Esmeralda Santiago is a Puerto Rican-American who made her mark in literature by recounting her experiences acculturating to the US in the 1950s and 60s. Her work is a reminder of the hurdles immigrants and refugees continue to face.
Santiago was born in 1948 and moved to the US in the 1960s. She eventually attended Performing Arts High School, whose building now contains the Jacqueline Kennedy Onassis High School for International Careers (yes, it’s the high school that inspired Fame.)
Santiago’s memoirs include When I Was Puerto Rican (1993), Almost A Woman (1998), and The Turkish Lover (2004). In these works, she talks about her memories in Puerto Rico, growing up in New York City, and finally leaving an abusive relationship.
I discovered her work during a recent trip to NYC, where I realized I was also staying in one of the neighborhoods she lived in growing up.
Elder daughters, in particular, may resonate with these themes – after all, the parentification of immigrant children isn’t new. There’s always pressure involved in attempting to translate complex themes in high stakes situations.
Perhaps one of her most poignant pieces for me is Almost A Woman. In it, Santiago shares tidbits of her life between the ages of 13 and 20. She describes the environment in New York City during those turbulent years, including the Civil Rights Movement and what it was like having to deal with her local welfare office, a house full of people, and school bullies.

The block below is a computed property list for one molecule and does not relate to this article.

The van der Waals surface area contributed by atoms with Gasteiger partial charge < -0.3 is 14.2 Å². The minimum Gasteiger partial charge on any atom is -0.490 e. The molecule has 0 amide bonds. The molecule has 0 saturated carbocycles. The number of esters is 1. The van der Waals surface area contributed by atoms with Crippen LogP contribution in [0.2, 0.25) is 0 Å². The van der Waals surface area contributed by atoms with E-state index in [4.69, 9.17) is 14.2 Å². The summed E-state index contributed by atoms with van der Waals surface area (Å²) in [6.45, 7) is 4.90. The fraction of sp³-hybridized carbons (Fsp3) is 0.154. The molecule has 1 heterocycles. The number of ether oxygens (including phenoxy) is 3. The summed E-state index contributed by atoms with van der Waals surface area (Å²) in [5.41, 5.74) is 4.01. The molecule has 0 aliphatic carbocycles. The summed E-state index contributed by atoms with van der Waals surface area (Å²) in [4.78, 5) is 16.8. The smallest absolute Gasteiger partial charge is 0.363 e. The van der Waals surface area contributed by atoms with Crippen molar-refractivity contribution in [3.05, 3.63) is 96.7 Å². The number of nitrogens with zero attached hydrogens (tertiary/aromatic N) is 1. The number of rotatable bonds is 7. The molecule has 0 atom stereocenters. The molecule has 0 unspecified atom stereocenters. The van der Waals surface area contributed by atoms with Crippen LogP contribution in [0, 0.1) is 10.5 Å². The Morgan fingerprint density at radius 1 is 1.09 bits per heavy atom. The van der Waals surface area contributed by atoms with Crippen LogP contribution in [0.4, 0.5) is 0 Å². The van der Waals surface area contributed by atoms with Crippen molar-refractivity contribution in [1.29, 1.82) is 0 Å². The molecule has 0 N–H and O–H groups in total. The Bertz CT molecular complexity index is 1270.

Elder daughters, in particular, may resonate with these themes – after all, the parentification of immigrant children isn’t new. There’s always pressure involved in attempting to translate complex themes in high stakes situations. No matter what part of the US we grow up in, no matter when we arrived here, it’s scary to realize just how big and cruel the world can be at such a young age.
Young immigrant women often find ourselves trying to live up to standards from our home countries and our new ones. This can create such a restricted space with our acceptable behavior double policied to the point where it feels like there’s no way to please everyone (or anyone).
Santiago uses her memoirs to describe her love for her culture, the neglect she experienced, and how she came to reconnect with her community.
In her work, Santiago reveals that she trained in drama at Performing Arts High’s rigorous program. She even learned several Indian dances. She was a struggling theater actor and did what she could to find work. In fact, she scored a small paying gig in the 1967 film Up the Down Staircase and describes what it was like to work alongside Oscar-winning actors. After that, she was a theatre actor and even went on tour.
It’s clear that Esmeralda Santiago has lived an extraordinary life and that her background and family poised her to have experiences immigrants can still relate to today. Santiago uses her memoirs to describe her love for her culture, the neglect she experienced, and how she came to reconnect with her community. She may not have grown up to be an actor as she planned in her teenage years, but storytelling was always a gift for her.
Santiago dealt with a stroke that took her ability to read in 2008. But she relearned how to read and write, enabling her to continue on with her work. Her memoirs are a great read and she even as a new novel out, Las Madres, which is getting great reviews and a lot of attention.